Great Barrier, the largest island in the Hauraki Gulf and off the North Island’s coast, is a bush-clad paradise for holidaymakers, surfers and trampers. Getting there presents a bit of a logistical exercise, but the island offers a bit of everything: a snatch of coastline, an impressive historic kauri dam, excellent birdlife, distinctive volcanic topography and some fine regenerating kauri forest. The tramp also includes the island’s only hut and crosses its highest point, Mt Hobson/Hirakimata, with unsurpassed views over the Hauraki Gulf.
There’s a locked gate part of the way down Kaiarara Bay Road, restricting access beyond to those on foot or mountain bike. From here, follow the Forest Road to the Kaiarara Stream. The track is now of 4WD width (it’s an old New Zealand Forest Service logging road) and crosses Kaiarara Stream three times before reaching Kaiarara Hut. The hut is among tall stands of manuka and offers bunk space for 28; there are also plenty of camping spots nearby.
Just up-valley from the hut, the track forks at a signpost at the Kaiarara Track junction. Take the left branch which crosses through lush forest. Head straight on at the next track junction crossing the north fork stream a number of times, up to a signposted junction where the Coopers Castle route branches off. Take the right fork. Further along, you reach a signposted side trip to the Kaiarara kauri dam, one of the tramp’s highlights.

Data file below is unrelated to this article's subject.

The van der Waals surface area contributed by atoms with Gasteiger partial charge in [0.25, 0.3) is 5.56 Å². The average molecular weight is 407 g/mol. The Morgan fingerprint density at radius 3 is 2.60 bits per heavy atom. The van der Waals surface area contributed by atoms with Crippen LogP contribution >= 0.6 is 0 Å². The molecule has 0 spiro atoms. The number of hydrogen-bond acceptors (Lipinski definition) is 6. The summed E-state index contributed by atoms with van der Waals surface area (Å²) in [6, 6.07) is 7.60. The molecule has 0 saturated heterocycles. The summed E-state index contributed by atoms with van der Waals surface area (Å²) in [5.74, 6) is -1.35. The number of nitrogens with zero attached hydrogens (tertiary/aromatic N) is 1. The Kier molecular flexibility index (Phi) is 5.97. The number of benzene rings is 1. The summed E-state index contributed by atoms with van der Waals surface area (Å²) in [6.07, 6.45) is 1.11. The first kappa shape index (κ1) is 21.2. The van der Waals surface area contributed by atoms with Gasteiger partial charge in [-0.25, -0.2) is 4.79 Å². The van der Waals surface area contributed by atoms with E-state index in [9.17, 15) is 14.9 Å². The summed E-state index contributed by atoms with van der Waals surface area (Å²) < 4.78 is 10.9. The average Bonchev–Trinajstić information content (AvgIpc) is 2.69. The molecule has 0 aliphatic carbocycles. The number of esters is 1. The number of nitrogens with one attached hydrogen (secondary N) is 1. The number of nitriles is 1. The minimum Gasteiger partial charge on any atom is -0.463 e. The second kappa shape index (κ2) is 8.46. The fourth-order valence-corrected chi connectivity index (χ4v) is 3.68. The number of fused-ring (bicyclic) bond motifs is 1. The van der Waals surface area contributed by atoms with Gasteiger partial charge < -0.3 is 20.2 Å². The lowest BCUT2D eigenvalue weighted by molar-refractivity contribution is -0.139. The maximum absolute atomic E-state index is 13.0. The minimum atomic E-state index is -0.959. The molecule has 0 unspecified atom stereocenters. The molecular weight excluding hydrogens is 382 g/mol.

Back on the main track, you sidle up-valley, crossing numerous footbridges over small watercourses. Beyond, clear views open up through the forest of the stark volcanic cliffs on the far side of the valley, an indication that the topography is becoming increasingly rugged. Wooden stairs mark the start of some serious climbing, and these lead right to the summit of Mt Hobson.
From the trig station on top of Mt Hobson (627 m) there are superlative views over Port Fitzroy, Kaiarara Bay, Whangapoua Beach and Kaitoke, as well as further afield to Cuvier Island, the tip of the Coromandel Peninsula, Little Barrier Island, the Hen and Chickens, Mokohinau and the Poor Knights Islands. This is undoubtedly one of the most extensive views of the Hauraki Gulf, and on a good day it’s certainly a place to linger long. From the summit, go back to the last track junction where the signpost indicates the way to the Kaiarara south fork. About 30 minutes from the summit you meet the Peach Tree Track junction—bear right here, following the sign back to Kaiarara Hut.